So, in keeping with my ethical approach to all things, I am making the chapters about MY recollections to various changes in life for me, and us, and life as we knew it. I hope I can continue sharing the story without any intentionally negative or hurtful references to others who are in my life as friends and family members. All of the stories to date found here.

And with this chapter, another photo…taken this year overlooking the harbour at Dobroyd near where I grew up close to Manly N.S.W.

Telling My Story. Chapter Twenty Three. Part One of Two. 17 May 2017 – May 2018.

Why I thought I could  tell this part of my story in just one post it’s not possible….

There was more I wanted to add to Telling My Story even though I posted a great deal about the topics contained within this post I am adding links back to those posts as I see applicable.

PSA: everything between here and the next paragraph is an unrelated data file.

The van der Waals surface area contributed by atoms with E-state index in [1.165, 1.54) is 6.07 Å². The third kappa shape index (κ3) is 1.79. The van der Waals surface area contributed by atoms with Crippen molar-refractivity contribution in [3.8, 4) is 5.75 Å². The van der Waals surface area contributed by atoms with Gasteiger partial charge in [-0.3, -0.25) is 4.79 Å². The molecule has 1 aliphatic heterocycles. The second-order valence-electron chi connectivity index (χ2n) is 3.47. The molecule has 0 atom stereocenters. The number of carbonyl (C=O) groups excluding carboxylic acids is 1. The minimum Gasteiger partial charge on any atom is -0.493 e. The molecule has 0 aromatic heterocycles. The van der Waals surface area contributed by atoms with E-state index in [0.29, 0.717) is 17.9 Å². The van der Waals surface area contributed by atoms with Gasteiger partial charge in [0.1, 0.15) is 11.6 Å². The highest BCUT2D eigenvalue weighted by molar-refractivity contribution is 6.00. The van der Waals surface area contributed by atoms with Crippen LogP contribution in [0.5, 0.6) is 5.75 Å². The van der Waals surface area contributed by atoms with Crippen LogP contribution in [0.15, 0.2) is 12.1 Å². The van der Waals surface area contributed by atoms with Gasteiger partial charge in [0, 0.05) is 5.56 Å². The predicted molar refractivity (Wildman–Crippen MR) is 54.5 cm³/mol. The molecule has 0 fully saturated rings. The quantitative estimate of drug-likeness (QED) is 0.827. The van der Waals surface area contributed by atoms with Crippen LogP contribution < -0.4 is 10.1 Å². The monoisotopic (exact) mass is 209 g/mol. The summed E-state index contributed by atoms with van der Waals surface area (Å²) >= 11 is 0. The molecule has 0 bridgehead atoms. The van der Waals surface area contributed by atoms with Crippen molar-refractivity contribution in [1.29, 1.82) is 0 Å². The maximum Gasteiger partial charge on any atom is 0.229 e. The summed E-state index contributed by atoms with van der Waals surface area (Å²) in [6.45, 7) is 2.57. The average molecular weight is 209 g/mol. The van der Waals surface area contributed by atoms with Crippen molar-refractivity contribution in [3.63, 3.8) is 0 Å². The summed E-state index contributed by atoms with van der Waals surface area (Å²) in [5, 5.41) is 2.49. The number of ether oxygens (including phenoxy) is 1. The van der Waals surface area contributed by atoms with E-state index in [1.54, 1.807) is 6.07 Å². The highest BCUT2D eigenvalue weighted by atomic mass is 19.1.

Last time, I ended with these sentences:

And that is where this Chapter ends.

If you have guessed where it’s going, then you are probably right.

Wednesday 17th May 2017. The Day.

I was quite relieved after the harrowing processes explained in the last Telling My Story.

On the morning of Wednesday 17th May 2017, my husband drove to his lifeline counselling volunteer role and I sat finishing off a late breakfast when my phone rang. As soon as it did, and I knew the voice, I sensed the words that would change my life:

Denyse, you have squamous cell carcinoma in those gums. Late last night the lab rang me and I left it till today to let you know. I am so sorry.

There was a part of me that was sad and shocked but not surprised and then there was the part of me that could kick into organisational mode after a very tiny cry with the lovely Dr Stef. She told me of the organisation from the Oral Surgeon’s and how I would be referred to a “Dr Clark” in Sydney….and to make contact with them. I hung up, then practical me called my husband’s workplace, and asked them to get him to call me. He did, soon enough, and came straight home (40 minute drive) as soon as he knew. This gave me (organised me) time to: